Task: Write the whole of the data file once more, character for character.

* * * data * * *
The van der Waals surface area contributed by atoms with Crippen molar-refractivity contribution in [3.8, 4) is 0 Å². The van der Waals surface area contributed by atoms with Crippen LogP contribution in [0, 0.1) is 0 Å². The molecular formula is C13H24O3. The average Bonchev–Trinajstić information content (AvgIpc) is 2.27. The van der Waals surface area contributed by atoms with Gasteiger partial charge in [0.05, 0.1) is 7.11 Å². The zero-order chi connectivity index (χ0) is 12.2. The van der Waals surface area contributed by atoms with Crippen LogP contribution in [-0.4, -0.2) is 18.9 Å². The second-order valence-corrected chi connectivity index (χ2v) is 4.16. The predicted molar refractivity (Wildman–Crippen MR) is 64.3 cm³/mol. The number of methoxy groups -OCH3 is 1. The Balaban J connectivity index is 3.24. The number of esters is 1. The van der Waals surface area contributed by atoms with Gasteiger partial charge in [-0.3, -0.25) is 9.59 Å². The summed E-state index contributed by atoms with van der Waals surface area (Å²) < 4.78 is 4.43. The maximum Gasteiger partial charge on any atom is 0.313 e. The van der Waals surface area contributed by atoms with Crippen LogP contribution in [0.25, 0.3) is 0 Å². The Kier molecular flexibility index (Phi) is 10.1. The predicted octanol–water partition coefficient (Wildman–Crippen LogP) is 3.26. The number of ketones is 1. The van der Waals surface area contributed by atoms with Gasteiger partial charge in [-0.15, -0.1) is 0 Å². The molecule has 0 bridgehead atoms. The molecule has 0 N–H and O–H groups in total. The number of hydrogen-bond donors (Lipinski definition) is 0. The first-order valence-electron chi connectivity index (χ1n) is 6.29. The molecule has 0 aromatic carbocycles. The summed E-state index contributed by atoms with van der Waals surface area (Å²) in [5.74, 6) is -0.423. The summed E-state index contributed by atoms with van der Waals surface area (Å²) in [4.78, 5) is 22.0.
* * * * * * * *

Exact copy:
The van der Waals surface area contributed by atoms with Crippen molar-refractivity contribution in [3.8, 4) is 0 Å². The van der Waals surface area contributed by atoms with Crippen LogP contribution in [0, 0.1) is 0 Å². The molecular formula is C13H24O3. The average Bonchev–Trinajstić information content (AvgIpc) is 2.27. The van der Waals surface area contributed by atoms with Gasteiger partial charge in [0.05, 0.1) is 7.11 Å². The zero-order chi connectivity index (χ0) is 12.2. The van der Waals surface area contributed by atoms with Crippen LogP contribution in [-0.4, -0.2) is 18.9 Å². The second-order valence-corrected chi connectivity index (χ2v) is 4.16. The predicted molar refractivity (Wildman–Crippen MR) is 64.3 cm³/mol. The number of methoxy groups -OCH3 is 1. The Balaban J connectivity index is 3.24. The number of esters is 1. The van der Waals surface area contributed by atoms with Gasteiger partial charge in [-0.3, -0.25) is 9.59 Å². The summed E-state index contributed by atoms with van der Waals surface area (Å²) < 4.78 is 4.43. The maximum Gasteiger partial charge on any atom is 0.313 e. The van der Waals surface area contributed by atoms with Crippen LogP contribution in [0.25, 0.3) is 0 Å². The Kier molecular flexibility index (Phi) is 10.1. The predicted octanol–water partition coefficient (Wildman–Crippen LogP) is 3.26. The number of ketones is 1. The van der Waals surface area contributed by atoms with Gasteiger partial charge in [-0.15, -0.1) is 0 Å². The molecule has 0 bridgehead atoms. The molecule has 0 N–H and O–H groups in total. The number of hydrogen-bond donors (Lipinski definition) is 0. The first-order valence-electron chi connectivity index (χ1n) is 6.29. The molecule has 0 aromatic carbocycles. The summed E-state index contributed by atoms with van der Waals surface area (Å²) in [5.74, 6) is -0.423. The summed E-state index contributed by atoms with van der Waals surface area (Å²) in [4.78, 5) is 22.0.